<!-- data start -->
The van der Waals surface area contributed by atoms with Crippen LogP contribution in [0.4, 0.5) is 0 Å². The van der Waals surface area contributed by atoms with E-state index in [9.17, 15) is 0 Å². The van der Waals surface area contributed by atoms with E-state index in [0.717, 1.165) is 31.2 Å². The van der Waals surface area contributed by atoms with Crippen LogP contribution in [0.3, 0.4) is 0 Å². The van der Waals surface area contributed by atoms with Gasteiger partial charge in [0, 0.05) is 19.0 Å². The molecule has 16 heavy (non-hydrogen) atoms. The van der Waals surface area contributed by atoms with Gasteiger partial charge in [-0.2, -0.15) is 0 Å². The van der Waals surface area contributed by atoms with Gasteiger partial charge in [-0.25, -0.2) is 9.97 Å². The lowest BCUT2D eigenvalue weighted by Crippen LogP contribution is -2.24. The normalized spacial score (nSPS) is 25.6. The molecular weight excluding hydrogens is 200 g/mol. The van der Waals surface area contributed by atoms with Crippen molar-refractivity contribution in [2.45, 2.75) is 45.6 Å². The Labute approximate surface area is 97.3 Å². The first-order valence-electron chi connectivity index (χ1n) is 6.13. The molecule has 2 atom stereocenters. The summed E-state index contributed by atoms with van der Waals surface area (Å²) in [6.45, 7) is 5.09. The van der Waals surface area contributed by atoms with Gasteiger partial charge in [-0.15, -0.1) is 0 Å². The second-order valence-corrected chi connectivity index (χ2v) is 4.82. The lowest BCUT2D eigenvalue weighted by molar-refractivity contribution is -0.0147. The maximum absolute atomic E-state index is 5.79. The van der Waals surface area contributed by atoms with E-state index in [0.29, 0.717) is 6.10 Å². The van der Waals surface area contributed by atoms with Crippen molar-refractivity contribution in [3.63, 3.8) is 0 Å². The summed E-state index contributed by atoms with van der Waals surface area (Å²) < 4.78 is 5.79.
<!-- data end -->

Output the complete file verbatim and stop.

The van der Waals surface area contributed by atoms with Crippen LogP contribution in [0.4, 0.5) is 0 Å². The van der Waals surface area contributed by atoms with E-state index in [9.17, 15) is 0 Å². The van der Waals surface area contributed by atoms with E-state index in [0.717, 1.165) is 31.2 Å². The van der Waals surface area contributed by atoms with Crippen LogP contribution in [0.3, 0.4) is 0 Å². The van der Waals surface area contributed by atoms with Gasteiger partial charge in [0, 0.05) is 19.0 Å². The molecule has 16 heavy (non-hydrogen) atoms. The van der Waals surface area contributed by atoms with Gasteiger partial charge in [-0.2, -0.15) is 0 Å². The van der Waals surface area contributed by atoms with Gasteiger partial charge in [-0.25, -0.2) is 9.97 Å². The lowest BCUT2D eigenvalue weighted by Crippen LogP contribution is -2.24. The normalized spacial score (nSPS) is 25.6. The molecular weight excluding hydrogens is 200 g/mol. The van der Waals surface area contributed by atoms with Crippen molar-refractivity contribution in [2.45, 2.75) is 45.6 Å². The Labute approximate surface area is 97.3 Å². The first-order valence-electron chi connectivity index (χ1n) is 6.13. The molecule has 2 atom stereocenters. The summed E-state index contributed by atoms with van der Waals surface area (Å²) in [6.45, 7) is 5.09. The van der Waals surface area contributed by atoms with Gasteiger partial charge in [-0.15, -0.1) is 0 Å². The second-order valence-corrected chi connectivity index (χ2v) is 4.82. The lowest BCUT2D eigenvalue weighted by molar-refractivity contribution is -0.0147. The maximum absolute atomic E-state index is 5.79. The van der Waals surface area contributed by atoms with E-state index in [0.29, 0.717) is 6.10 Å². The van der Waals surface area contributed by atoms with Crippen molar-refractivity contribution in [3.63, 3.8) is 0 Å². The summed E-state index contributed by atoms with van der Waals surface area (Å²) < 4.78 is 5.79.